On one of the occasions I came to visit Maria Fernanda, in 2005, her brother was working for Porta erecting bases for telephone masts in the southern highlands. He phoned us at 11am one morning as we were in an internet café and announced he was leaving in an hour to visit the sites and would we like to accompany him.
Less than an hour later we were in the car, only to spend another hour sat outside various offices and houses as Xavier conducted business. Finally we got on the road south to Machala. He drove fast and employed the same high risk overtaking strategy so loved by the buses; he who dares… Somewhere in Azuay we stopped next to a bridge over a little river and had a delicious meal of shrimp and rice at a simple little restaurant. Then we were on our way again, passing banana plantations, bypassing Machala and finally turning left near Arenillas to climb uphill on a very quiet stretch of road littered with potholes. We climbed past green cultivated terraces and then descended through a drier desert-like landscape to the bridge over the Rio Puyango.
On the bridge a couple of soldiers were checking people’s details. This point is very close to the Peruvian frontier and so the military maintain a permanent checkpoint. Xavier and Maria Fernanda handed over their ID’s and then I realised I’d forgotten my passport. For me it was no big deal but no-one else could believe it. For a minute I thought he wasn’t going to let us past but I just played the stupid gringo and I think Xavier said something along those lines about me and the soldier reluctantly lifted his barrier and let us through.
We started climbing again and continued all the way to Alamor which we reached in the dusk. The construction of the base was complete but there were problems with the connection to the electricity grid – probably the local company holding out for a bit of extra money. Therefore one of Xavier’s workers had driven up with a tank of diesel which it was necessary to connect. We met him at the foot of the hill and left his wife teaching Maria Fernanda to drive by careering around a field in Xavier’s Optra while we drove up the steep dirt track in the four wheel drive pick-up. We left the cylinder in the base and for some reason couldn’t connect it until the next day.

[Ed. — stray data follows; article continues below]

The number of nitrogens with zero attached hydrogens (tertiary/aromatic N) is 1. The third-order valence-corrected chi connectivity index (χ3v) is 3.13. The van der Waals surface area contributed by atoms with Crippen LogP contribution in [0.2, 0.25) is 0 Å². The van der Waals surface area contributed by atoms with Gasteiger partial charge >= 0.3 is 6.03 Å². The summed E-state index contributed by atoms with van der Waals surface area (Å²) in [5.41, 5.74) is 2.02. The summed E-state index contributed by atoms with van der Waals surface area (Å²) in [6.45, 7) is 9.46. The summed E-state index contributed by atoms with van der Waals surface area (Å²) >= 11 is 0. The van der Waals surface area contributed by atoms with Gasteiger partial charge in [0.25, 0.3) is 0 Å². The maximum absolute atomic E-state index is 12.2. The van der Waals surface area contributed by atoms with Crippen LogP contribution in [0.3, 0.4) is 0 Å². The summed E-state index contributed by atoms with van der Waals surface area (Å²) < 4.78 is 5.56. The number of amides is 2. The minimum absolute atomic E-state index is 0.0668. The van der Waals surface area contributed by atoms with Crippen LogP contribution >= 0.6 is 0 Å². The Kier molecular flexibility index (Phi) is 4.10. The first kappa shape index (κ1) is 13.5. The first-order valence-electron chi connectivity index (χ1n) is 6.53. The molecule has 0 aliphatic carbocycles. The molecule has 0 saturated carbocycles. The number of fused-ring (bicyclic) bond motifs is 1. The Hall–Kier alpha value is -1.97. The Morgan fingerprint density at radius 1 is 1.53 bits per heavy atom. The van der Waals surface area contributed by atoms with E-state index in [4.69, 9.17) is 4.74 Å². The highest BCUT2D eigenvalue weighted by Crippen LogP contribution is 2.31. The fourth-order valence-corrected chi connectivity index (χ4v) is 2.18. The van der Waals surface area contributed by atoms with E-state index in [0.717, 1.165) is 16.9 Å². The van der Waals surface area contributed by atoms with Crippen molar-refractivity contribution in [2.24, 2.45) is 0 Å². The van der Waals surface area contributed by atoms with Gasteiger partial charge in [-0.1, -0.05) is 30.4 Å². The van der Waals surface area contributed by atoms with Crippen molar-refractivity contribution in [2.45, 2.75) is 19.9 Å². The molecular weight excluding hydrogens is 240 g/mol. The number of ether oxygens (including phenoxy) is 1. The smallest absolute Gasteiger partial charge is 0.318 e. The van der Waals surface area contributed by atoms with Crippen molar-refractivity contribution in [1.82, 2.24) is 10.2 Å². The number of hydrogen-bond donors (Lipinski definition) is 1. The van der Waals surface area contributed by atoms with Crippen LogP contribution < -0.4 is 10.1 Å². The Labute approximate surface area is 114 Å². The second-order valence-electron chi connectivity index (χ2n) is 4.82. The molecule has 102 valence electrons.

We returned into Alamor and found a hotel to spend the night and a cheap restaurant to eat. There wasn’t anything else going on but it felt like a safe and pleasant place. The next day after breakfast we returned up the hill, which seemed even hairier in the daylight. I really can’t remember why but we put the cylinder back in the pick-up and drove it down the hill. Then at the bottom of the hill we had to transfer it to another truck. While we were lifting the cylinder off the pick-up I trapped three of my fingers under the rim. I didn’t exactly feel pain, more the sort of sensation you get when you turn on the tap. I must have shouted something because they lifted up the cylinder. I thought I might have lost a finger but they were all still there though it was hard to see through the gushing blood. For some reason I ran a few metres, then I pulled off my T-shirt and stuffed my hand into it. Someone wrapped it a little better which controlled but didn’t stop the bleeding and we set off to find a hospital, asking directions was we descended and cut across to the other side of town where we finally found it.
Fortunately the emergency department was deserted (patient-wise) and so a doctor saw me immediately. She helped to wrap the fingers to stop the bleeding and sent Xavier off with a list of medicines to buy. Maria Fernanda was in a worse state of panic than me and I remember trying to smile and say it was ok, which at least helped distract from feeling so embarrassed, stupid and worried. By the time she finally calmed down the bleeding had just about stopped, then I relaxed a little and started to feel like I was going to pass out. I remember lying down on a bed mumbling nonsense until the doctor came and cleaned the fingers and stitched them up. She assured me than the tendons were not damaged and they would recover. She told me to keep my hand up to my chest for the rest of the day. I felt incredibly grateful to her, more than I was probably able to express at the time. I mean I expressed it, but then she said you can go and that was it, we were off. The bloody T-shirt was in the boot, I was full of painkillers and anti-biotics and we drove to inspect another construction at Catacocha and then descended to Balsas and made the long journey back to Guayaquil in the dark.
My fingers looked horrible even after the stitches were taken out but they recovered pretty well, although I’ve still got scar tissue on my left index finger and I can never stop analysing how it feels different to the others. But if you’re going to have an accident I’d recommend having it in Alamor.